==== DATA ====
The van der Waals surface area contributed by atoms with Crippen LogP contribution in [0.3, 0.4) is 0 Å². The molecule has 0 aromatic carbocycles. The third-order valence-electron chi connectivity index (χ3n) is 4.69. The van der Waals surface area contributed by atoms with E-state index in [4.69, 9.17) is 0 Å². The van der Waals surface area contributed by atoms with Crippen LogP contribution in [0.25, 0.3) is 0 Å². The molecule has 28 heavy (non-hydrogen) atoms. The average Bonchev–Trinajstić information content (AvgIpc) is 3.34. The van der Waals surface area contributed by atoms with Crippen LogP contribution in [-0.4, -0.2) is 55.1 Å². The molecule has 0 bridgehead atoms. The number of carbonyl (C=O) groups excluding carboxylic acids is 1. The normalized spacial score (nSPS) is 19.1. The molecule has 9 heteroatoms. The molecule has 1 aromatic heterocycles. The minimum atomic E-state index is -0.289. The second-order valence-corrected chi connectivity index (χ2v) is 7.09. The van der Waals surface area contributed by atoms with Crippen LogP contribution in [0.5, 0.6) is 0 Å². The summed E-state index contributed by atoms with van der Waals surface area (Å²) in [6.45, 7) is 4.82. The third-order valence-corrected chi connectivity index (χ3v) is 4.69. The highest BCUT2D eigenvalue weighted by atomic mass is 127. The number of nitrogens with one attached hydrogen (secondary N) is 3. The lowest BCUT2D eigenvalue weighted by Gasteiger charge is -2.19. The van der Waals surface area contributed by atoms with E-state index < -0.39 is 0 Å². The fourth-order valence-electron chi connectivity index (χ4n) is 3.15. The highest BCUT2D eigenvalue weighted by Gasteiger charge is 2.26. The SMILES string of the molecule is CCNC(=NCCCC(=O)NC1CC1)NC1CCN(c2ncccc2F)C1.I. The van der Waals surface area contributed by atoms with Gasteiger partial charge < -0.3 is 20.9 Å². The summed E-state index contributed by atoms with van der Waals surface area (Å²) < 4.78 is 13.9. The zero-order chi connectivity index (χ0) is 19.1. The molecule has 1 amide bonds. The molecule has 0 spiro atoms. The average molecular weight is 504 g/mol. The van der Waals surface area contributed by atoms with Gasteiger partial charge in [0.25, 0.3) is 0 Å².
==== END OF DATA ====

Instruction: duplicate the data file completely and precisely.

The van der Waals surface area contributed by atoms with Crippen LogP contribution in [0.3, 0.4) is 0 Å². The molecule has 0 aromatic carbocycles. The third-order valence-electron chi connectivity index (χ3n) is 4.69. The van der Waals surface area contributed by atoms with E-state index in [4.69, 9.17) is 0 Å². The van der Waals surface area contributed by atoms with Crippen LogP contribution in [0.25, 0.3) is 0 Å². The molecule has 28 heavy (non-hydrogen) atoms. The average Bonchev–Trinajstić information content (AvgIpc) is 3.34. The van der Waals surface area contributed by atoms with Crippen LogP contribution in [-0.4, -0.2) is 55.1 Å². The molecule has 0 bridgehead atoms. The number of carbonyl (C=O) groups excluding carboxylic acids is 1. The normalized spacial score (nSPS) is 19.1. The molecule has 9 heteroatoms. The molecule has 1 aromatic heterocycles. The minimum atomic E-state index is -0.289. The second-order valence-corrected chi connectivity index (χ2v) is 7.09. The van der Waals surface area contributed by atoms with Crippen LogP contribution in [0.5, 0.6) is 0 Å². The summed E-state index contributed by atoms with van der Waals surface area (Å²) in [6.45, 7) is 4.82. The third-order valence-corrected chi connectivity index (χ3v) is 4.69. The highest BCUT2D eigenvalue weighted by atomic mass is 127. The number of nitrogens with one attached hydrogen (secondary N) is 3. The lowest BCUT2D eigenvalue weighted by Gasteiger charge is -2.19. The van der Waals surface area contributed by atoms with E-state index < -0.39 is 0 Å². The fourth-order valence-electron chi connectivity index (χ4n) is 3.15. The highest BCUT2D eigenvalue weighted by Gasteiger charge is 2.26. The SMILES string of the molecule is CCNC(=NCCCC(=O)NC1CC1)NC1CCN(c2ncccc2F)C1.I. The van der Waals surface area contributed by atoms with Gasteiger partial charge < -0.3 is 20.9 Å². The summed E-state index contributed by atoms with van der Waals surface area (Å²) < 4.78 is 13.9. The zero-order chi connectivity index (χ0) is 19.1. The molecule has 1 amide bonds. The molecule has 0 spiro atoms. The average molecular weight is 504 g/mol. The van der Waals surface area contributed by atoms with Gasteiger partial charge in [0.25, 0.3) is 0 Å².